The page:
Ocwen Financial Corp. OCN agreed to settle a couple of lawsuits that alleged it of providing misleading data related to the loans it was servicing. The company revealed this agreement in a filing with Securities and Exchange Commission (SEC).
The lawsuits were filed by Michael Fisher and the U.S. Justice Department (DoJ) in 2012. Ocwen will be paying $15 million to both Fischer and the DoJ, though the settlement is yet to receive legal approval. Notably, the company neither accepted nor denied any wrong doing.
Improper Disclosures Related to HAMP
The lawsuits, filed in the U.S. District Court for the Eastern District of Texas alleged Ocwen of failing to make required disclosures under the Home Affordable Modification Program (HAMP). The HAMP was introduced by the U.S. government following the 2008 financial crisis with an aim to help distressed homeowners avoid foreclosure.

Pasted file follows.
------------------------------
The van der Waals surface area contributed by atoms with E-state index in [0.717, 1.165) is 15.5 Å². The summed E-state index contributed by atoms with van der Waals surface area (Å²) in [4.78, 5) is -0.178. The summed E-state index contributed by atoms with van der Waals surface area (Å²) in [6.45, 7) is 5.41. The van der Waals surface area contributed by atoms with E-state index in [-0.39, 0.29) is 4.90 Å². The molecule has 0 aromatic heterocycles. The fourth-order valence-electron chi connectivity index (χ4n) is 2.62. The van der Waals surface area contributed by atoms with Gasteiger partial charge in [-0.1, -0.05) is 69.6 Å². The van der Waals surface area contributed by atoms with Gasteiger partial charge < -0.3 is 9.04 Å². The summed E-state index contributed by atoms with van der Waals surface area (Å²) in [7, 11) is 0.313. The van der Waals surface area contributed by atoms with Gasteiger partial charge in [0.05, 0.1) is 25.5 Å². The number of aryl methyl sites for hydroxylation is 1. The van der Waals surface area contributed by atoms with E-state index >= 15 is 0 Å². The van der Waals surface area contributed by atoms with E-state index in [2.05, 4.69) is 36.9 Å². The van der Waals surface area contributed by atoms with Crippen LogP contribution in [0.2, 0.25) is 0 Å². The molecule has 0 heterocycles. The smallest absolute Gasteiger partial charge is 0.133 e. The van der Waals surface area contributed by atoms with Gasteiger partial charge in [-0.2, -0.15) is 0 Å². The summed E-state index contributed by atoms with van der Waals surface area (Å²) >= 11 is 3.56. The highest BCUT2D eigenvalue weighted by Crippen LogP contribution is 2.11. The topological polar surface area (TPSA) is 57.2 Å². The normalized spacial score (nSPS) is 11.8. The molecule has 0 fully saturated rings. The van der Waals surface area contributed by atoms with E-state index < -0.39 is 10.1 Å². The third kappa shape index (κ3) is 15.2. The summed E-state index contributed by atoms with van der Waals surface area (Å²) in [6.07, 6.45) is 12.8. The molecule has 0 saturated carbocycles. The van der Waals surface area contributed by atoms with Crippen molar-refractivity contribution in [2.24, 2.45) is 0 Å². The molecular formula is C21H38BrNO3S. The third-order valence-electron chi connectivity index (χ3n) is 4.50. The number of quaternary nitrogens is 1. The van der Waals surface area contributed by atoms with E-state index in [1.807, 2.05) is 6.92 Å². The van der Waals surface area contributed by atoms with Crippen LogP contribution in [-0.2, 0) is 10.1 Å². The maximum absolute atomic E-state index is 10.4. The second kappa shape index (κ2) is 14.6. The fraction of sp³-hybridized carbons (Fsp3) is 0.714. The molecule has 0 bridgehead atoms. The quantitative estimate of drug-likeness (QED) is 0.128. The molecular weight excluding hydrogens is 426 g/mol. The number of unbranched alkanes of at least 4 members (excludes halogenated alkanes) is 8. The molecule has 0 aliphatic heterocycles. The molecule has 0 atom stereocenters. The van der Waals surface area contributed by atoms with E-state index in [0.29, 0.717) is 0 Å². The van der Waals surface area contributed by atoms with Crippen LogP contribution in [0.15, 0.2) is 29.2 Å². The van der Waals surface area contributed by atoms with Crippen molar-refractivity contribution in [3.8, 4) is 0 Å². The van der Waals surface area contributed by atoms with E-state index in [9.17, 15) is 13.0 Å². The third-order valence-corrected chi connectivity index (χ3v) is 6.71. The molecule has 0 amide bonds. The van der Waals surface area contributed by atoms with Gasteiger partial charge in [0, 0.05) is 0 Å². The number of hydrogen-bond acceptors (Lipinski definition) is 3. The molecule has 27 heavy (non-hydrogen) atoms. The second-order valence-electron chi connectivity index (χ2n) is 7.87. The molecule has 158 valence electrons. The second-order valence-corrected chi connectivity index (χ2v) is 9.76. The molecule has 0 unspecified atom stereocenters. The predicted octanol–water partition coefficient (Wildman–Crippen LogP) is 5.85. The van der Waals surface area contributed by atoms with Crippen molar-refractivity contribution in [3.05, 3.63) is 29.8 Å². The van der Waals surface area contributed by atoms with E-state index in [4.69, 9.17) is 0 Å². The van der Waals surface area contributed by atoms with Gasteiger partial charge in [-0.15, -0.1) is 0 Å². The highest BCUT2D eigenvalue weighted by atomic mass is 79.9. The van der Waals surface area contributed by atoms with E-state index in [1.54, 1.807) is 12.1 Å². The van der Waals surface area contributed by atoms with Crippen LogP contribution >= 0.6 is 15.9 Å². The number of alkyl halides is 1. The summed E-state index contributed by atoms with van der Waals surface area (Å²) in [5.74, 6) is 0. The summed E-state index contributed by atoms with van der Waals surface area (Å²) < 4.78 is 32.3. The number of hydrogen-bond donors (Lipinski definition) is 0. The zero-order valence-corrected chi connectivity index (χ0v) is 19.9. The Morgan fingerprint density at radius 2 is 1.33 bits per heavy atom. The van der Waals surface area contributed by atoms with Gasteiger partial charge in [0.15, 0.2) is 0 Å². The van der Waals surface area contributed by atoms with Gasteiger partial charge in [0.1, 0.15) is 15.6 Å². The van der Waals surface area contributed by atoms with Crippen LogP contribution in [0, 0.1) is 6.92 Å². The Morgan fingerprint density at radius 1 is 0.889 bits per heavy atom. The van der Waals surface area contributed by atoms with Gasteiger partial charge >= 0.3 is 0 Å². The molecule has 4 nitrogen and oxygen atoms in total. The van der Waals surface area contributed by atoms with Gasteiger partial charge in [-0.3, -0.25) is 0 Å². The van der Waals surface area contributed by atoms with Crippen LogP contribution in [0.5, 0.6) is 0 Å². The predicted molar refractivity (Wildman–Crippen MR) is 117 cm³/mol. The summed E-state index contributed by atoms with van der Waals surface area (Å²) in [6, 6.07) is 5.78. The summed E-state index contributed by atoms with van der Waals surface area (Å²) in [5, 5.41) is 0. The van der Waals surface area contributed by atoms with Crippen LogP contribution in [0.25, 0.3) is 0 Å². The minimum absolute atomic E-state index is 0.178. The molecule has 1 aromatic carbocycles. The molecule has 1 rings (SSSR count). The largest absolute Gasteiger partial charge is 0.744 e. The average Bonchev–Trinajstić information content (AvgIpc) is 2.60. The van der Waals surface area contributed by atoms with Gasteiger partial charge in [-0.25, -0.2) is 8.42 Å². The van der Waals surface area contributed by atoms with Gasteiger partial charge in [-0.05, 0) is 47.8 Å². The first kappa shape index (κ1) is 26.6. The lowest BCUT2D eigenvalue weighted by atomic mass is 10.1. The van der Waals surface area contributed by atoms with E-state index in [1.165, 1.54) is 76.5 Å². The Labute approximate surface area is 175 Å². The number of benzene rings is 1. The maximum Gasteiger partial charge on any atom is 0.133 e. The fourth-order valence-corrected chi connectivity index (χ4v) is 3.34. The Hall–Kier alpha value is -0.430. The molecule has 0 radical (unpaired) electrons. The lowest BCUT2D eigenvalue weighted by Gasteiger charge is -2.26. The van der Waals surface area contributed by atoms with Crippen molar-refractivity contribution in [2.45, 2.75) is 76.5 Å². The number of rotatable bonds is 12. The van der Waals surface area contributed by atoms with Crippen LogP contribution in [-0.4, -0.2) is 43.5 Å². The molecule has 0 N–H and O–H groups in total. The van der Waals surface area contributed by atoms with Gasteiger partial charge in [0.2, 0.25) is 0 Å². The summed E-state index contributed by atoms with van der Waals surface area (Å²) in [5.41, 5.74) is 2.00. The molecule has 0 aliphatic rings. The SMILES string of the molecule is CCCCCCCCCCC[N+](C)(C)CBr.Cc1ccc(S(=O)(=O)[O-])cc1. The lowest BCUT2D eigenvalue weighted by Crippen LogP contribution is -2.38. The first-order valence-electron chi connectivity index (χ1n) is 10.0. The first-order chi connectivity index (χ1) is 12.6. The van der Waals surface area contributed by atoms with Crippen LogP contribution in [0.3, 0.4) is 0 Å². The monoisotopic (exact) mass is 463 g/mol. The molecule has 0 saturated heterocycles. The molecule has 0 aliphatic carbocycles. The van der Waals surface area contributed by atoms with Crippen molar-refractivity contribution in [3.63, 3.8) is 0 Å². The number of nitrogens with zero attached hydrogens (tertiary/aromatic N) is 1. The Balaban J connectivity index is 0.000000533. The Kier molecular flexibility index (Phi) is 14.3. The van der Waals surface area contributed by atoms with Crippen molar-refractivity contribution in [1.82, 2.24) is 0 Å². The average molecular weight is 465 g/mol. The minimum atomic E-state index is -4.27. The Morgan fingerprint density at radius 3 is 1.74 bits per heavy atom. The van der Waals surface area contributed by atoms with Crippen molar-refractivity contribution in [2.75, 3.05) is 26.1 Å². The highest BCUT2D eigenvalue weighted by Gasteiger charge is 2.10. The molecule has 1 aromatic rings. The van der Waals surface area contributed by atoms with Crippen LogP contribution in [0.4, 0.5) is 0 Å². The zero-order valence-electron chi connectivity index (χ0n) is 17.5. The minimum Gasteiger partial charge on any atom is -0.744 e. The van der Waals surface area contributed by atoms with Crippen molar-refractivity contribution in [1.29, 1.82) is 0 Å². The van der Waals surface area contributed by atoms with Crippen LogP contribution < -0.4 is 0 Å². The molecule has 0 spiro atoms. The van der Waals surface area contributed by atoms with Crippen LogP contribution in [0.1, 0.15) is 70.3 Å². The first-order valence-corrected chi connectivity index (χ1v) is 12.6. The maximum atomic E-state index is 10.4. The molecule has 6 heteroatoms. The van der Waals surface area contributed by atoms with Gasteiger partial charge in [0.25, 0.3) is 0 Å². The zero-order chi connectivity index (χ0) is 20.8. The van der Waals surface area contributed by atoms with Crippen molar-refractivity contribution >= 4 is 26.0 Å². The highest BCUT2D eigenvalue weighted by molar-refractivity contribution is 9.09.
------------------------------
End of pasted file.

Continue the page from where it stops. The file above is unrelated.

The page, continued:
The lawsuits claimed that Ocwen violated the False Claims Act by wrongly declaring its compliance with laws and regulations in connection with its participation in the HAMP and FHA insurance programs.
Is Ocwen on Path to Recovery?
Though Ocwen had defended itself against these allegations, it decided to resolve the matter quickly to avoid additional legal expenses.
In a statement, a spokesperson for the company said, “Even though we have solid legal and factual defenses, we decided to settle to avoid prolonged and distracting litigation and the associated legal costs. Ocwen believes the proposed settlement is in the best interests of the company, its borrowers, employees and shareholders. We look forward to returning our full focus to what we do best — helping homeowners stay in their homes.”
Earlier this year, Ocwen had paid a fine of $2 million the SEC to settle charges of misstating financial results by using a faulty methodology to calculate the value of complex mortgage assets.